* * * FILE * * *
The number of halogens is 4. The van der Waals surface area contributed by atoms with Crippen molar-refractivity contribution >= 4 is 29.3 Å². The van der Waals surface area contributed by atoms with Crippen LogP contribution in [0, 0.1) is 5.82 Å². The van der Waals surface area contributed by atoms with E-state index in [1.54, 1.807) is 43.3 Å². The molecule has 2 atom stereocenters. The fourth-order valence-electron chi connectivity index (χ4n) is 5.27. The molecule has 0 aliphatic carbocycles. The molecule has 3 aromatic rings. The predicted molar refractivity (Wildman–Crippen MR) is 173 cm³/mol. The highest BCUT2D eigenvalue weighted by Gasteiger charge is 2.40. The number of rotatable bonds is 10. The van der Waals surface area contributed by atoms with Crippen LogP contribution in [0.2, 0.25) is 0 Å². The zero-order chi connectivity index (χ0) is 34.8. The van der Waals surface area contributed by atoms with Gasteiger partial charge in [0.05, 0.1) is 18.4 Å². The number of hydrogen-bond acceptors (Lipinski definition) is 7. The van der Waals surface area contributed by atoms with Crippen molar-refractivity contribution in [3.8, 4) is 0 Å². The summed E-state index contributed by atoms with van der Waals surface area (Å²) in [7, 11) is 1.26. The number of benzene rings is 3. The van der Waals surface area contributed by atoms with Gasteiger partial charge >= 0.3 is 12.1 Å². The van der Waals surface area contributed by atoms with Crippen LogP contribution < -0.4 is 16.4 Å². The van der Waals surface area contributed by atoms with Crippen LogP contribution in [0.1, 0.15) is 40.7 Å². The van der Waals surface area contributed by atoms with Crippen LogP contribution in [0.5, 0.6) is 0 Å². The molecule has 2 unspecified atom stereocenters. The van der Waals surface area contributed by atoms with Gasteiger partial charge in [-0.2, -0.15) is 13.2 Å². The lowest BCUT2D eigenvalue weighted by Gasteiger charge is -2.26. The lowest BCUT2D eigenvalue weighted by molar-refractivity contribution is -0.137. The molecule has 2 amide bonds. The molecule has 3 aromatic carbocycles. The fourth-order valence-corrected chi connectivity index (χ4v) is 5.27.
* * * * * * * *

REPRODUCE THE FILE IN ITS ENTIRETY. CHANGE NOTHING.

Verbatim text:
The number of halogens is 4. The van der Waals surface area contributed by atoms with Crippen molar-refractivity contribution >= 4 is 29.3 Å². The van der Waals surface area contributed by atoms with Crippen LogP contribution in [0, 0.1) is 5.82 Å². The van der Waals surface area contributed by atoms with E-state index in [1.54, 1.807) is 43.3 Å². The molecule has 2 atom stereocenters. The fourth-order valence-electron chi connectivity index (χ4n) is 5.27. The molecule has 0 aliphatic carbocycles. The molecule has 3 aromatic rings. The predicted molar refractivity (Wildman–Crippen MR) is 173 cm³/mol. The highest BCUT2D eigenvalue weighted by Gasteiger charge is 2.40. The number of rotatable bonds is 10. The van der Waals surface area contributed by atoms with Crippen LogP contribution in [0.2, 0.25) is 0 Å². The zero-order chi connectivity index (χ0) is 34.8. The van der Waals surface area contributed by atoms with Gasteiger partial charge in [0.05, 0.1) is 18.4 Å². The number of hydrogen-bond acceptors (Lipinski definition) is 7. The van der Waals surface area contributed by atoms with Crippen molar-refractivity contribution in [3.8, 4) is 0 Å². The summed E-state index contributed by atoms with van der Waals surface area (Å²) in [7, 11) is 1.26. The number of benzene rings is 3. The van der Waals surface area contributed by atoms with Gasteiger partial charge >= 0.3 is 12.1 Å². The van der Waals surface area contributed by atoms with Crippen LogP contribution < -0.4 is 16.4 Å². The van der Waals surface area contributed by atoms with Crippen LogP contribution in [0.1, 0.15) is 40.7 Å². The van der Waals surface area contributed by atoms with Crippen LogP contribution in [0.5, 0.6) is 0 Å². The molecule has 2 unspecified atom stereocenters. The van der Waals surface area contributed by atoms with Gasteiger partial charge in [-0.2, -0.15) is 13.2 Å². The lowest BCUT2D eigenvalue weighted by Gasteiger charge is -2.26. The lowest BCUT2D eigenvalue weighted by molar-refractivity contribution is -0.137. The molecule has 2 amide bonds. The molecule has 3 aromatic carbocycles. The fourth-order valence-corrected chi connectivity index (χ4v) is 5.27.